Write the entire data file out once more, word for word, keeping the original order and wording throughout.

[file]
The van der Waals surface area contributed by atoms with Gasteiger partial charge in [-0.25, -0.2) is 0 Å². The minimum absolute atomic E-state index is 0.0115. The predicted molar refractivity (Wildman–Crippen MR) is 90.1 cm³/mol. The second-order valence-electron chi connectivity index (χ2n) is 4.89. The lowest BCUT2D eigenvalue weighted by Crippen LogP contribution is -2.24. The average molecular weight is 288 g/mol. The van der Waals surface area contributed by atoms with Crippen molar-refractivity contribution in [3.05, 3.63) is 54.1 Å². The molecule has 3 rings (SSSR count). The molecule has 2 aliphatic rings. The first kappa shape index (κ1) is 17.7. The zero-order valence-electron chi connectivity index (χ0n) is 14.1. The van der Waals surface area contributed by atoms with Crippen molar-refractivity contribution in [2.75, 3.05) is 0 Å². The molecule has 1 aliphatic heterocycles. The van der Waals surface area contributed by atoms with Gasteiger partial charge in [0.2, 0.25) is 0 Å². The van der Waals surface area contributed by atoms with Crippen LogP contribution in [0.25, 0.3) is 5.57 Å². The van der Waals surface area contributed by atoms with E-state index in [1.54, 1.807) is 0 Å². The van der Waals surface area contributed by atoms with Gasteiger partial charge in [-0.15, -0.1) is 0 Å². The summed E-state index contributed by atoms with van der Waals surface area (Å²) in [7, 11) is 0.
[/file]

The van der Waals surface area contributed by atoms with Gasteiger partial charge in [-0.25, -0.2) is 0 Å². The minimum absolute atomic E-state index is 0.0115. The predicted molar refractivity (Wildman–Crippen MR) is 90.1 cm³/mol. The second-order valence-electron chi connectivity index (χ2n) is 4.89. The lowest BCUT2D eigenvalue weighted by Crippen LogP contribution is -2.24. The average molecular weight is 288 g/mol. The van der Waals surface area contributed by atoms with Crippen molar-refractivity contribution in [3.05, 3.63) is 54.1 Å². The molecule has 3 rings (SSSR count). The molecule has 2 aliphatic rings. The first kappa shape index (κ1) is 17.7. The zero-order valence-electron chi connectivity index (χ0n) is 14.1. The van der Waals surface area contributed by atoms with Crippen molar-refractivity contribution in [2.75, 3.05) is 0 Å². The molecule has 1 aliphatic heterocycles. The van der Waals surface area contributed by atoms with Gasteiger partial charge in [0.2, 0.25) is 0 Å². The van der Waals surface area contributed by atoms with Crippen LogP contribution in [0.25, 0.3) is 5.57 Å². The van der Waals surface area contributed by atoms with E-state index in [1.54, 1.807) is 0 Å². The van der Waals surface area contributed by atoms with Gasteiger partial charge in [-0.15, -0.1) is 0 Å². The summed E-state index contributed by atoms with van der Waals surface area (Å²) in [7, 11) is 0.